Risk of Storing Live Data
Storing live data is a risky activity. The largest concern is that once the live event has passed, it is not longer possible to get access to that data. This means that if your data extractor has an issue, or isn't storing data that it should, you are left with a damaged or incomplete database.
I recently became aware of a critical bug with the pySecMaster's Google finance minute price extractor. This extractor downloads the latest minute data from Google finance. However, only the prior 15 business days are available. Thus, to get a (more) complete minute price database, the extractor must be run every few days. And after about a month, it is no longer possible to get access to those first day's prices.
The problem with the extractor involved the way the time variable was being calculated for each minuter period. In an effort to save bandwidth and hard drive space, Google does not provide the complete time for each minute period in their downloadable data. Instead, they only provide the UNIX time for the first minute period of each day, with each subsequent minute period getting an offset to that first period. This would do no good in the database, thus the extractor has to calculate the time that each minute period represented (by adding the UNIX time to the time interval). This is a simple calculation, but apparently I messed it up when I originally coded it... whoops.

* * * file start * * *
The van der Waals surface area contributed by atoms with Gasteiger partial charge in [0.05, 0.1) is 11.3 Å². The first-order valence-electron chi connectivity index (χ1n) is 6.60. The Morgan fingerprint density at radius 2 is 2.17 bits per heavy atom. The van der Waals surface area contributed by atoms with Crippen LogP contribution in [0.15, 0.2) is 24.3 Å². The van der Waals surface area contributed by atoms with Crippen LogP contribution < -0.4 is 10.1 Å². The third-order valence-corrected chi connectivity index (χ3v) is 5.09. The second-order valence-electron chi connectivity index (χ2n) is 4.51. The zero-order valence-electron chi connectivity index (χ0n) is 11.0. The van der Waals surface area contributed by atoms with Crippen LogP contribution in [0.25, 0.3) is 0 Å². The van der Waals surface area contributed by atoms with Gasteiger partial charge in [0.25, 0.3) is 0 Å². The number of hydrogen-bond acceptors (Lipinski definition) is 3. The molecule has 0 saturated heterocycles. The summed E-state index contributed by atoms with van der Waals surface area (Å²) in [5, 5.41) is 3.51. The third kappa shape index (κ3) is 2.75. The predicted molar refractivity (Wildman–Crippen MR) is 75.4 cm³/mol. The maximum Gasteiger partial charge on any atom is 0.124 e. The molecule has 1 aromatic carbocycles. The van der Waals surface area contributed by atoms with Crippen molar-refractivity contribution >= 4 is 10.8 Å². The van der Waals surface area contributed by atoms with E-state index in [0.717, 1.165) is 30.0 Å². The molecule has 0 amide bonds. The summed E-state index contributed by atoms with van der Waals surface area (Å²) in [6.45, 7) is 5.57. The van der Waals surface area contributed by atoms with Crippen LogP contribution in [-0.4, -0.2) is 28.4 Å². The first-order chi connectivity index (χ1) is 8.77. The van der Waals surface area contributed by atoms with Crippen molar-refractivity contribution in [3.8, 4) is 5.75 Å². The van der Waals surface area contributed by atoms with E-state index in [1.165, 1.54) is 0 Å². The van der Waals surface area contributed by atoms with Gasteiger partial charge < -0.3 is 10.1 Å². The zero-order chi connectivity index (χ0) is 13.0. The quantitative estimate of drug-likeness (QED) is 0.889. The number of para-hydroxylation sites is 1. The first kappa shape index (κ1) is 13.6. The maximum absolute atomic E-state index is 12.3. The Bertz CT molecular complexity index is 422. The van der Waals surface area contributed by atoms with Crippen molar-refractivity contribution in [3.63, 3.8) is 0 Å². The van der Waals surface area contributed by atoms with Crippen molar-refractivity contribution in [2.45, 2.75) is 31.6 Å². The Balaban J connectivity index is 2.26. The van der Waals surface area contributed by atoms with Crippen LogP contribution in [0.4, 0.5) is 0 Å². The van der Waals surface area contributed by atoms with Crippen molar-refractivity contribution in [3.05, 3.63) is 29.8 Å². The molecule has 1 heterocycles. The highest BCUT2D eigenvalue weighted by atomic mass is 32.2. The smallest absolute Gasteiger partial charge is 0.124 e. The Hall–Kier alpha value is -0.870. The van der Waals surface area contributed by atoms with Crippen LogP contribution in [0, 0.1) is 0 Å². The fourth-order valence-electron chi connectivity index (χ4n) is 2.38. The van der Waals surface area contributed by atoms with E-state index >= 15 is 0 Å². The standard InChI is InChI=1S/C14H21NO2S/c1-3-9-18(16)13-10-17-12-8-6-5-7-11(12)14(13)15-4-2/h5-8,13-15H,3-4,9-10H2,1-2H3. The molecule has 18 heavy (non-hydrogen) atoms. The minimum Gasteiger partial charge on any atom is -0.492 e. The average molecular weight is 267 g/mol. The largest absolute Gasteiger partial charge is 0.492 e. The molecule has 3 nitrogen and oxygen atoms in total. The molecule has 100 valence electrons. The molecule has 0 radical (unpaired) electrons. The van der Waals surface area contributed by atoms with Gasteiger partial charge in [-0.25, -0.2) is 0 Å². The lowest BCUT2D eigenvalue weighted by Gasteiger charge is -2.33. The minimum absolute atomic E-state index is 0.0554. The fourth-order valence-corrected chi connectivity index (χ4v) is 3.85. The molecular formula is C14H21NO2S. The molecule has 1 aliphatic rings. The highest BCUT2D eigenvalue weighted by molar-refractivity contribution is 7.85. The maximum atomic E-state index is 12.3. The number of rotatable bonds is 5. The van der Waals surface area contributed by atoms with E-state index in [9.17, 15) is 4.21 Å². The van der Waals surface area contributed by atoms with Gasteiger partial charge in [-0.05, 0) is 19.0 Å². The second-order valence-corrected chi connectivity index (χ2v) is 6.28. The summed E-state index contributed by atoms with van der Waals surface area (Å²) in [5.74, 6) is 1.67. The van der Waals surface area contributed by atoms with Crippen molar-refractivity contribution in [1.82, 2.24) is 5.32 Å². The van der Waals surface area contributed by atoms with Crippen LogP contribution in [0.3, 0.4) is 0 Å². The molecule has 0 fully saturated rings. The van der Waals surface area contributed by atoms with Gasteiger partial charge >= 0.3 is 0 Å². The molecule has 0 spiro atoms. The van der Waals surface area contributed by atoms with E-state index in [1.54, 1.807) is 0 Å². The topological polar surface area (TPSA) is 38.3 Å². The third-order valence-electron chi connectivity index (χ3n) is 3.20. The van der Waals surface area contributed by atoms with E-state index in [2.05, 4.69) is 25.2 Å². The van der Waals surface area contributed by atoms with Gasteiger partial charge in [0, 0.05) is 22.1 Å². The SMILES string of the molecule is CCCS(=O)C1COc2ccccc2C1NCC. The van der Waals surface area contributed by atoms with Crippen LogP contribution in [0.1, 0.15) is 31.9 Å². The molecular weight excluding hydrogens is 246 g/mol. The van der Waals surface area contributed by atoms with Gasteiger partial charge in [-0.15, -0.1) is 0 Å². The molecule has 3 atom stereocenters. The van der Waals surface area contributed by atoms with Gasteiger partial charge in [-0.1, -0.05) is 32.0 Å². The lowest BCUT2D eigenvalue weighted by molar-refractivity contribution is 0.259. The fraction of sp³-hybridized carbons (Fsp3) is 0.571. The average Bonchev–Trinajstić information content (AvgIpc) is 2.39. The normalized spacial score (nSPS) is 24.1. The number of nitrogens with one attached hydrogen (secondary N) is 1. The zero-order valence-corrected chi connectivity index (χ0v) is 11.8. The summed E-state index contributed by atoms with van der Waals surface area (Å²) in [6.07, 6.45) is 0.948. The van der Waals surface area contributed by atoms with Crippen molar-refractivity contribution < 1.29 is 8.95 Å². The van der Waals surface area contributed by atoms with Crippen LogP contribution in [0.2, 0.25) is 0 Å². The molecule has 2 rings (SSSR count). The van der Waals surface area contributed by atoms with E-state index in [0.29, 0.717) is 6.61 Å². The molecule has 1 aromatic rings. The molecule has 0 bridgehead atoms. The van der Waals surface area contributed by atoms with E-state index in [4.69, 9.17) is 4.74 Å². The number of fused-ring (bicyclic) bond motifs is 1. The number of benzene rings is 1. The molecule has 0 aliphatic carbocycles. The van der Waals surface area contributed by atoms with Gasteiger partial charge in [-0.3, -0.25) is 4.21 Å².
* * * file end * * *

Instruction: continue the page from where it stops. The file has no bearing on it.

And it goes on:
By this point in time, I had seven month's worth of minute data for about 9,000 tickers whose times were all incorrect. So how did I recover from this? After committing the extractor fix (gotta think of the other non-existent users!), I did consider the worst case scenario where I would've had to restart the minute price database from scratch. That would have been really catastrophic, as I would have lost seven months worth of valuable data (roughly 250 million lines of prices).
Fortunately, there was some hope of salvaging the situation. After reverse engineering the incorrect extractor code, I determined a set of rules for adjusting the incorrect times to a likely correct time. Since I did not have any other source for minute data, I could not cross validate the prices to ensure that the times were correct, so I had to make do with educated guesses. For active stocks (with prices every minute during market hours), I'd estimate that these guesses are right 98% of the time. Given the situation, this is good enough for me. We will just have to ensure that any time we use this data for backtests, we understand the risks of incorrect minute times from 7/1/15 through 3/1/16. Going forward though, the extractor will be able to store the correct times.
Overall, this exercise increased my awareness of the difficulty in storing live data. This is especially pertinent as I build code for storing tick data. Due to the quantity and frequency of ticks, I really don't want to mess it up! The best ailment to this concern that I've thought of is to use the stored data as soon as possible. Thus, if there is a issue with the data, it'd come to light sooner. Honestly, anything would work as long as it forces me to actually look at the data.